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>> is there something about the expansion of coverage of locale. [inaudible question] [inaudible question] >> has there been a low-level activist, about the congo or egypt?
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>> the one piece is the way in which u.s. foreign correspondents who are base by large in tokyo really change the way that they were deciding, there's a point in which they were talking about the allies in their highlighting the human rights abuses happening there. it does seem like their coverage in the united states shapes american thinking about this character of the regime that the u.s. is supporting.
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[inaudible question] [inaudible question] [inaudible question] playing a specific role. there's a lot of academic connections with people and as you see activism been inspired by their connections. this is in part because the most prominent political prisoner was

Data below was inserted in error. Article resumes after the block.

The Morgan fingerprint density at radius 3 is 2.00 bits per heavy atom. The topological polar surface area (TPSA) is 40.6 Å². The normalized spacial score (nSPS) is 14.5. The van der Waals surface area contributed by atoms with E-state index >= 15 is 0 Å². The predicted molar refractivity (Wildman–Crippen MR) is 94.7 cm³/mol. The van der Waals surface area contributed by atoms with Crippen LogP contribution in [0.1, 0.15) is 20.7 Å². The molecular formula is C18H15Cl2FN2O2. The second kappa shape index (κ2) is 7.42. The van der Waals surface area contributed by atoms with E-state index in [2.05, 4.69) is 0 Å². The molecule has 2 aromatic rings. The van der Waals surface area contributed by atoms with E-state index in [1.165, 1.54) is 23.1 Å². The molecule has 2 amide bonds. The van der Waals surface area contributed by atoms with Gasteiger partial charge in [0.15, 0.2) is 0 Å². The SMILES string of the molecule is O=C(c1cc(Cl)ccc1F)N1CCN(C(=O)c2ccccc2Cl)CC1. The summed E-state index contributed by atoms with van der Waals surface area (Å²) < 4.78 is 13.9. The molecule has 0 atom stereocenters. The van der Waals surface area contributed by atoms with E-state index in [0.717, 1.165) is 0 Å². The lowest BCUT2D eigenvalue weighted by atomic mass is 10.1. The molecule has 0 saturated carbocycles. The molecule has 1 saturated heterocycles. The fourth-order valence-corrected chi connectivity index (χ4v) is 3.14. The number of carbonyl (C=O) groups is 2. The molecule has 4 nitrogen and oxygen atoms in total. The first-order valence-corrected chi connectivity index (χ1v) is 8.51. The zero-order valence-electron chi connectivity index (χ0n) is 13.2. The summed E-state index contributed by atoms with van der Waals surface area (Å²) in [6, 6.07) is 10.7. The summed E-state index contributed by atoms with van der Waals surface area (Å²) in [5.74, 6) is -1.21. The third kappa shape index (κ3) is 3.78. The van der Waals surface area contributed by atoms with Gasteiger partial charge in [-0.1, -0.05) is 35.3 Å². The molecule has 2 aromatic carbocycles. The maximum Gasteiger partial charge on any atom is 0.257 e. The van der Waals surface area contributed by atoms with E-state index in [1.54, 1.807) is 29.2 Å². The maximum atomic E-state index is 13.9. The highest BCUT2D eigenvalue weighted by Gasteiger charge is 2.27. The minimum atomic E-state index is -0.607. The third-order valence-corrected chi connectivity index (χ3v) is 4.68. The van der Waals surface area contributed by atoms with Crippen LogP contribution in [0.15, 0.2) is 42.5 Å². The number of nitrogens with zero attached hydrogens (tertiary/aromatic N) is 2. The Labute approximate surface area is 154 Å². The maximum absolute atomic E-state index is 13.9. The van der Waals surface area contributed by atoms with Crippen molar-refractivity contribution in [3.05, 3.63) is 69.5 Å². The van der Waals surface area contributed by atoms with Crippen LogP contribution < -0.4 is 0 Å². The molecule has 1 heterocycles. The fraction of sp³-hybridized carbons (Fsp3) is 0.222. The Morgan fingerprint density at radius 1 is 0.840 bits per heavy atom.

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an economist by training who would want to embark on a political career they had this national professional network and all almost immediately there were 250 telegram sent to the white house the said make sure he is not executed, there are number people why talk about in the book and one in particular is a law professor who became drawn into work in the international commission. he got involved in chile and there's number people gionta
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human rights activists and because they were drawn professionally to entrée us. so those who are conducting research were here who have a professional tie with somebody who gets caught up in a cool these can be very strong. >> i think they're hesitant with their wariness and the u.s. evolved itself in the affairs of other countries especially the iraq war and various other interventions in that time. how can we balance this interest without interfering in another country is an outsider in ways that would contribute to